$25,000 Loss Allowance on Rental Property
How can you deduct a loss from residential rental property you own and are
The problem with rental activities is that they generally fall into the category of
“passive” activities. Thus, rental losses you incur can only be deducted currently
against passive income.
However, if you “actively participate” in the residential rental activity, you may be
able to deduct a loss of up to $25,000 against ordinary (nonpassive) income such as your
wages or investment income. You actively participate in the rental activity if you make
key management decisions such as whom to rent to, the rental terms, approving capital
expenditures, etc. You also can show active participation if you arrange for others to
provide services. Active participation does not require regular, continuous, substantial
involvement with the property. But in order to satisfy the active participation test, you
(together with your spouse) must own at least 10% of the rental property. Ownership as a
limited partner does not count.
If you meet the above tests, you can claim up to $25,000 in losses against nonpassive
income ($12,500 if you're married, file separately, and live apart from your spouse for
the entire year—but if you're married, file separately and don't live apart from your
spouse for the entire year, you're not eligible for this break at all). If your adjusted
gross income (AGI) is above $100,000, the $25,000 allowance amount is reduced by one-half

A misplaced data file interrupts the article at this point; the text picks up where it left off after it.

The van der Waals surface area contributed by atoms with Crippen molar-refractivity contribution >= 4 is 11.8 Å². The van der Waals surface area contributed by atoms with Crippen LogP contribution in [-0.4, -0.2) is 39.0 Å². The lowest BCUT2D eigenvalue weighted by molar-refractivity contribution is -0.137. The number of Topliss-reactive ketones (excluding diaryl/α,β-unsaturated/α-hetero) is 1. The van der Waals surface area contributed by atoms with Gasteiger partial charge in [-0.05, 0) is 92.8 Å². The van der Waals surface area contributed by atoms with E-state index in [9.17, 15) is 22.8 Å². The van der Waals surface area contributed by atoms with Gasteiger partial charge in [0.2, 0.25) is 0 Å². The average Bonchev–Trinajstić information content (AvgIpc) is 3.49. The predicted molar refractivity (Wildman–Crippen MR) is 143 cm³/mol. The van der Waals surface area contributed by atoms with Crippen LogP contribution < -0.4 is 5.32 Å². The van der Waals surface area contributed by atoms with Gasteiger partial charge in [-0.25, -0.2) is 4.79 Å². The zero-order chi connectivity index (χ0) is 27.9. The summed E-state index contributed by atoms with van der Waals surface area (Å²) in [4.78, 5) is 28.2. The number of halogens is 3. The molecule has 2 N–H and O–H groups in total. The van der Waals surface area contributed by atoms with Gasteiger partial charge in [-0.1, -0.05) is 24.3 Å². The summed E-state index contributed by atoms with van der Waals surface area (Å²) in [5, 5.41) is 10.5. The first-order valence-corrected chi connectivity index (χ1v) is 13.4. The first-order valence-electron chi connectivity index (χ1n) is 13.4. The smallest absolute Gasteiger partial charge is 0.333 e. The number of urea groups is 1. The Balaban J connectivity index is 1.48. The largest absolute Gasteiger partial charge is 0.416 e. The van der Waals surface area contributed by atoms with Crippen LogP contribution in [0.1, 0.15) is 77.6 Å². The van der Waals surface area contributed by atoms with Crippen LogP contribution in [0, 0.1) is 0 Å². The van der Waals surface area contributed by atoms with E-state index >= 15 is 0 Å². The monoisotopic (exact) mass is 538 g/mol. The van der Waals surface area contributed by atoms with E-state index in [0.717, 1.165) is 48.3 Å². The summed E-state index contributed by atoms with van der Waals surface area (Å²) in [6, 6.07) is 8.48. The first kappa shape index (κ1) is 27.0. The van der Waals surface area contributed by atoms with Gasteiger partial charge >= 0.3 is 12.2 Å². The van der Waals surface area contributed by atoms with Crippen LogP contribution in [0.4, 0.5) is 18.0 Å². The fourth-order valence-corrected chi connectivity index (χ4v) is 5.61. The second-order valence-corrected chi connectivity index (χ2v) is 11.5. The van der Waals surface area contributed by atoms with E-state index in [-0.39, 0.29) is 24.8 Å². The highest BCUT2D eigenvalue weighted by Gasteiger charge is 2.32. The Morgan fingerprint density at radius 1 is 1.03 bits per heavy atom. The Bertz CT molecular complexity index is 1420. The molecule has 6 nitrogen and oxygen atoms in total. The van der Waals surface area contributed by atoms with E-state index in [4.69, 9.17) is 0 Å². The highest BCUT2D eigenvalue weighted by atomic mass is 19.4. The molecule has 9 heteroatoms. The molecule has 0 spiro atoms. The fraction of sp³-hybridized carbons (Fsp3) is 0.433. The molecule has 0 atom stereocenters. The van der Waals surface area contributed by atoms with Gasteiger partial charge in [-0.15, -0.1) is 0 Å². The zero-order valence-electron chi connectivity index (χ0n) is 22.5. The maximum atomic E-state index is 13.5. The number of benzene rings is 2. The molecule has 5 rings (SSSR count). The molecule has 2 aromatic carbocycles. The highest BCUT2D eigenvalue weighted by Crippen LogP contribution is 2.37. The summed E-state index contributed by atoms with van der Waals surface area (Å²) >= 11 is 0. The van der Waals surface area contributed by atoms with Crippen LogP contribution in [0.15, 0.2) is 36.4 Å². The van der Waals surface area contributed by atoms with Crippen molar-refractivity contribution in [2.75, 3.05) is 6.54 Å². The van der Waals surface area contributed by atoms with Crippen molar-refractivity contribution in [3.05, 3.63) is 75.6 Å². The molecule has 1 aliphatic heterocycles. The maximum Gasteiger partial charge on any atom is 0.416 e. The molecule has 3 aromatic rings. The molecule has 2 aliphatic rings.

the excess over $100,000. (If you're married, file separately and are eligible for the
break, the $12,500 allowance amount is reduced by one-half the excess over $50,000.) Under
this rule, if AGI is $150,000 or more ($75,000 or more for eligible married taxpayers who
file separately), the allowance is reduced to zero. (For these purposes, AGI is modified
to some extent, e.g., you ignore taxable Social Security income and the Individual
Retirement Account (IRA) deduction.)
Example. Tina, who's single, has adjusted gross income of
$120,000. Thus, one-half of the $20,000 excess ($120,000 - $100,000) equals $10,000.
Tina's maximum loss allowance is reduced from $25,000 to $15,000.
Losses which are not allowed because of the amount limitations do not simply disappear.
They are carried forward and can be deducted against nonpassive income in future years if
you continue to actively participate in the rental real estate activity which originally
generated the losses. But if you cease to actively participate, the carried-forward losses
are treated as passive activity losses which may only be used to offset passive activity
income or your gain when you dispose of your ownership interest in the activity.